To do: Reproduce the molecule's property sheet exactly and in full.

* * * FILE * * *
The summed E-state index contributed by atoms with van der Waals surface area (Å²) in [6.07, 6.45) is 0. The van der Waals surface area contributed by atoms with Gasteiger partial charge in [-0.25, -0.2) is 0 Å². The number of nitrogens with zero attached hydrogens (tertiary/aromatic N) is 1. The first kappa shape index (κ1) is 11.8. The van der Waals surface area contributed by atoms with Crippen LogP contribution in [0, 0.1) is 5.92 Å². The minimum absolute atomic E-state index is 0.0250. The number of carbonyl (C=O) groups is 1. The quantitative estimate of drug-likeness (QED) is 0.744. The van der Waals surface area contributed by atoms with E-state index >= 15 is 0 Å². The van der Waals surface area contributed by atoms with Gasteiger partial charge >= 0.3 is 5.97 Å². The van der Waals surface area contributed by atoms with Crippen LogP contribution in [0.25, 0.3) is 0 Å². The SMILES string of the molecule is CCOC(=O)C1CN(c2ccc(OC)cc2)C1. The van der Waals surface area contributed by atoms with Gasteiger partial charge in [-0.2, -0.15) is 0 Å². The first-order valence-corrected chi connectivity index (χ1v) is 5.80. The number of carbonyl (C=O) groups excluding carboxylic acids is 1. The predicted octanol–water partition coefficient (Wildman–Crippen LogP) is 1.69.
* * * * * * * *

The summed E-state index contributed by atoms with van der Waals surface area (Å²) in [6.07, 6.45) is 0. The van der Waals surface area contributed by atoms with Gasteiger partial charge in [-0.25, -0.2) is 0 Å². The number of nitrogens with zero attached hydrogens (tertiary/aromatic N) is 1. The first kappa shape index (κ1) is 11.8. The van der Waals surface area contributed by atoms with Crippen LogP contribution in [0, 0.1) is 5.92 Å². The minimum absolute atomic E-state index is 0.0250. The number of carbonyl (C=O) groups is 1. The quantitative estimate of drug-likeness (QED) is 0.744. The van der Waals surface area contributed by atoms with E-state index >= 15 is 0 Å². The van der Waals surface area contributed by atoms with Gasteiger partial charge >= 0.3 is 5.97 Å². The van der Waals surface area contributed by atoms with Crippen LogP contribution in [0.25, 0.3) is 0 Å². The SMILES string of the molecule is CCOC(=O)C1CN(c2ccc(OC)cc2)C1. The van der Waals surface area contributed by atoms with Gasteiger partial charge in [-0.2, -0.15) is 0 Å². The first-order valence-corrected chi connectivity index (χ1v) is 5.80. The number of carbonyl (C=O) groups excluding carboxylic acids is 1. The predicted octanol–water partition coefficient (Wildman–Crippen LogP) is 1.69.